In this 14 September 2017 file photo, a Rohingya man carries two children to shore in Shah Porir Dwip, Bangladesh, after they arrived on a boat from Myanmar. The UN refugee agency says nearly 69 million people who have fled war, violence and persecution were forcibly displaced last year, a new record for the fifth straight year. The UN High Commissioner for Refugees said Tuesday, 19 June 2018 that continued crises in places like South Sudan and Congo, as well as the exodus of Muslim Rohingya from Myanmar starting last year, raised the overall figure of forced displacements in 2017 to 68.5 million.
In this 14 September 2017 file photo, a Rohingya man carries two children to shore in Shah Porir Dwip, Bangladesh, after they arrived on a boat from Myanmar. The UN refugee agency says nearly 69 million people who have fled war, violence and persecution were forcibly displaced last year, a new record for the fifth straight year. The UN High Commissioner for Refugees said Tuesday, 19 June 2018 that continued crises in places like South Sudan and Congo, as well as the exodus of Muslim Rohingya from Myanmar starting last year, raised the overall figure of forced displacements in 2017 to 68.5 million. AP

Britain on Thursday announced new funding for Rohingya refugees languishing in camps in Bangladesh after they fled ethnic violence in Myanmar, and urged other donors not to forget their plight at a UN conference.

Foreign secretary Dominic Raab outlined a further £47.5 million ($63 million) in aid, both for the Rohingya and to help Bangladesh deal with the coronavirus pandemic and its frequent natural disasters.

The money was pledged as part of a virtual aid conference convening later Thursday, co-hosted by the United Nations Refugee Agency (UNHCR), Britain, the United States and the European Union.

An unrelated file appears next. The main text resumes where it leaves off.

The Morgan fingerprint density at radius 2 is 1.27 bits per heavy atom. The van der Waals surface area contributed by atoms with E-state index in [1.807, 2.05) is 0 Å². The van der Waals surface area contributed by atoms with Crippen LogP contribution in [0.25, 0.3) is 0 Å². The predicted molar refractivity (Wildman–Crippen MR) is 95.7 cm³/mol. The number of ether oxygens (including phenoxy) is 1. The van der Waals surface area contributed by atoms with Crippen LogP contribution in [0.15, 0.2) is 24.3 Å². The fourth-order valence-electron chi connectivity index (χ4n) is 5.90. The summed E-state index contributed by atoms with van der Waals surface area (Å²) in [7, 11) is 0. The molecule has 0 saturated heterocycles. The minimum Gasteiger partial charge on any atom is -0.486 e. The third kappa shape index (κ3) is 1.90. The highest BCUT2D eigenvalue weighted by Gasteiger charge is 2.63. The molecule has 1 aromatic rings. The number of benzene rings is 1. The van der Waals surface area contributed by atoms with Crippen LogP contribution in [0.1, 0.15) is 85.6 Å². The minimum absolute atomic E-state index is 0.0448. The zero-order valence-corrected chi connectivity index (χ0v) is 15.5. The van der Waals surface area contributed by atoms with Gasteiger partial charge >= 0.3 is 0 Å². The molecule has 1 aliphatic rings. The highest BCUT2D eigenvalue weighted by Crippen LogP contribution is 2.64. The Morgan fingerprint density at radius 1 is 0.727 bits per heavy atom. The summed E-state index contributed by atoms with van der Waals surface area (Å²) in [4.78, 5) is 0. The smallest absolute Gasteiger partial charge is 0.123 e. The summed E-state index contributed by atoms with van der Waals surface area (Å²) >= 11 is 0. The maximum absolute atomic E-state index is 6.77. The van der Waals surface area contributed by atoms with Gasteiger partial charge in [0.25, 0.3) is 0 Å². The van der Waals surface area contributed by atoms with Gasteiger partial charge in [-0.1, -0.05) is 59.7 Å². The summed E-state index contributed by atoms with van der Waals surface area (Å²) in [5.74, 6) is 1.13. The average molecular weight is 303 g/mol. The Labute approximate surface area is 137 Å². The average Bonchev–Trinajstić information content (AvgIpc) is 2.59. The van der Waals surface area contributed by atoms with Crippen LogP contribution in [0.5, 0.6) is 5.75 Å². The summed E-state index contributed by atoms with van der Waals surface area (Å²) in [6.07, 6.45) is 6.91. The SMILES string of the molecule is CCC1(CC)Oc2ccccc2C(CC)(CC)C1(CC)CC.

“Today I urge the world not to turn away from the Rohingya’s suffering and to take the action necessary to allow them to safely return to the homes they fled in terror,” Raab said in a statement.

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The UNHCR is appealing for more than $1 billion to meet the humanitarian needs of Rohingya refugees, 860,000 of whom are sheltering in sprawling camps across the Cox’s Bazar district of southeastern Bangladesh, having fled across the border from Myanmar.

“The people living in Cox’s Bazar face unimaginable hardship and many have been victims of violence,” Raab said.

“We have imposed sanctions on the perpetrators of this brutality, and this new funding will save lives in the camp and help Bangladesh become more resilient to disasters such as coronavirus.”

The Rohingya people are widely seen as illegal immigrants in Myanmar, denied citizenship and stripped of rights.

Hundreds of thousands fled across the border during a 2017 military offensive in Myanmar, for which its government faces genocide charges at the UN’s top court.

Britain has sanctioned two Myanmar generals after a UN investigation found them responsible “for atrocities which amount to ethnic cleansing”, according to the British foreign ministry’s statement.

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